Follow the Leader


Mark 4:1-20



          Have you ever tried talking to someone who didn’t want to listen?

ILL: This was often the case with my son, Jeff, when he was a teenager.  I was always amazed at how much he knew—he knew everything!—and he was equally amazed at how stupid I was!  When I would try to help him with a problem, he would often interrupt me and argue, or tell me why my idea wouldn’t work.  I’d say, “I’m just trying to help you; I wish you’d listen.” 

          How many of you have had similar experiences?  Of course, you know that this is payback for all the times you did the same thing to your parents.  I know that as a teenager I was way smarter than my parents; then when I was about 25, I noticed they were starting to catch up; they were getting smarter!

Jesus talked with lots of people; some of them wanted to listen, some wanted to argue, some wanted to ignore Him.  So He told stories, stories that made the truth clear for those who wanted to listen, and that made the truth obscure for those who didn’t want to listen.  And He started the first story with a single word: Listen! 

          Today, we’re going to listen to the first story.  How you listen makes all the difference.  Listen!


Offering and announcements:

1. Easter 2010: Invite card and opportunities for service—(back of tear-off tab) still some spots to fill in AdventureLand and first impressions.  Please mark your choice(s), complete the tab and drop into the offering or drop off at the Info Center.

2. Last week’s service with paintings (item #1):   DVDs are available at the Info Center for a $3 donation; you can read the announcement for details about the auction of original paintings and sale of reproductions.

3. World Vision—another opportunity to sponsor a child in Maseyisini, Swaziland:  go to the table in the Commons after the service.

          4. Life Group survey.

11:15 service only:  65th wedding anniversary of Tom and Gayle Reid.



Today, we continue our walk through the gospel of Mark which tells the story of Jesus, our Leader.  Our goal is to know Jesus and follow the Leader.  We’ll pick it up in Mark 4, where Jesus told a story about a farmer planting his field and his seed lands on four different types of soil.  Here’s the story.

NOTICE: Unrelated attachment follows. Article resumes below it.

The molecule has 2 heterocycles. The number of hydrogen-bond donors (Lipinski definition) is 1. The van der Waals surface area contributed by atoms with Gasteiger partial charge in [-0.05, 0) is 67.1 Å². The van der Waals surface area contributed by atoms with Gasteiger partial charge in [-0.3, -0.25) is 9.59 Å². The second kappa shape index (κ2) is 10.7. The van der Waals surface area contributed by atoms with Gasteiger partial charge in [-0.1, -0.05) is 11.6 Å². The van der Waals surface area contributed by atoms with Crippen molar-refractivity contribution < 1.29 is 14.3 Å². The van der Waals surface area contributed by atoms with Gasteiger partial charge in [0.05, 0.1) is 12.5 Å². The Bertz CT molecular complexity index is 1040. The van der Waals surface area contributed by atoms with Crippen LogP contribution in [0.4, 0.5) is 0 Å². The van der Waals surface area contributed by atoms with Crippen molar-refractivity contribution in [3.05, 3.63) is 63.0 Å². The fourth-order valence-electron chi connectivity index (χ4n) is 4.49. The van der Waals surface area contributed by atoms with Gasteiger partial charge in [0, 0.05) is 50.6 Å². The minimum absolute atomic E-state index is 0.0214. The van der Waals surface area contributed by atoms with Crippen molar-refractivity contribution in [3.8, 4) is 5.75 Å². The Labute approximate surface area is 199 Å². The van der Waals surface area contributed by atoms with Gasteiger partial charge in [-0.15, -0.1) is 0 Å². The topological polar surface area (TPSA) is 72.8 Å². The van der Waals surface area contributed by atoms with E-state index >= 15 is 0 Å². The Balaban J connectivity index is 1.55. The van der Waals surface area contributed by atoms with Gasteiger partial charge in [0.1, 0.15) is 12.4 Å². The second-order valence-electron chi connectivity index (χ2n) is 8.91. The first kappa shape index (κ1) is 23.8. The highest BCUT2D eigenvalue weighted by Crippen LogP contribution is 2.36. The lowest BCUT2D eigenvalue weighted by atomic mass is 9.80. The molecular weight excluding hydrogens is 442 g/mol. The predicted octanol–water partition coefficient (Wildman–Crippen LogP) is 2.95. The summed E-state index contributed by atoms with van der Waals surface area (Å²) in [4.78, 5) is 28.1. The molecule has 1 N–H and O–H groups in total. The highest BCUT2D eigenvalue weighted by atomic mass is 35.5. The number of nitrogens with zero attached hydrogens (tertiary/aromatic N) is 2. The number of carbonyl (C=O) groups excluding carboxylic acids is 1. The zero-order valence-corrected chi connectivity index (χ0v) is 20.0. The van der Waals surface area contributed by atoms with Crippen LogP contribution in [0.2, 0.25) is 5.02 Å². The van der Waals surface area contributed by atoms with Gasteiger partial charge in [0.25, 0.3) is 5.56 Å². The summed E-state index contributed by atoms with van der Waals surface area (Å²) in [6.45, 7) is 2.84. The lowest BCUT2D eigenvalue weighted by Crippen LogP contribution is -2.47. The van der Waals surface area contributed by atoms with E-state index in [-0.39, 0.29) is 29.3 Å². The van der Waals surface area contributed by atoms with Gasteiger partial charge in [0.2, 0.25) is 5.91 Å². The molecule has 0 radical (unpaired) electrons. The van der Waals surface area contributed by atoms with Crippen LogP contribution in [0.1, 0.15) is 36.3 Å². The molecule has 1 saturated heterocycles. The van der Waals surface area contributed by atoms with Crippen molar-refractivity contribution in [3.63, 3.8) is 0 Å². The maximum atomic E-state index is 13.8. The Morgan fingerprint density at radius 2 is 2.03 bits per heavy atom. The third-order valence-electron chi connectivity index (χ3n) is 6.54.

Mark 4:1–20 Again Jesus began to teach by the lake. The crowd that gathered around him was so large that he got into a boat and sat in it out on the lake, while all the people were along the shore at the water’s edge. 2 He taught them many things by parables, and in his teaching said:

3Listen! A farmer went out to sow his seed. 4 As he was scattering the seed, some fell along the path, and the birds came and ate it up. 5 Some fell on rocky places, where it did not have much soil. It sprang up quickly, because the soil was shallow. 6 But when the sun came up, the plants were scorched, and they withered because they had no root. 7 Other seed fell among thorns, which grew up and choked the plants, so that they did not bear grain. 8 Still other seed fell on good soil. It came up, grew and produced a crop, multiplying thirty, sixty, or even a hundred times.” 9 Then Jesus said, “He who has ears to hear, let him hear.” If you’ve got ears, use them and listen!

10 When he was alone, the Twelve and the others around him asked him about the parables.

11 He told them, “The secret of the kingdom of God has been given to you. But to those on the outside everything is said in parables 12 so that, “ ‘they may be ever seeing but never perceiving, and ever hearing but never understanding; otherwise they might turn and be forgiven!’”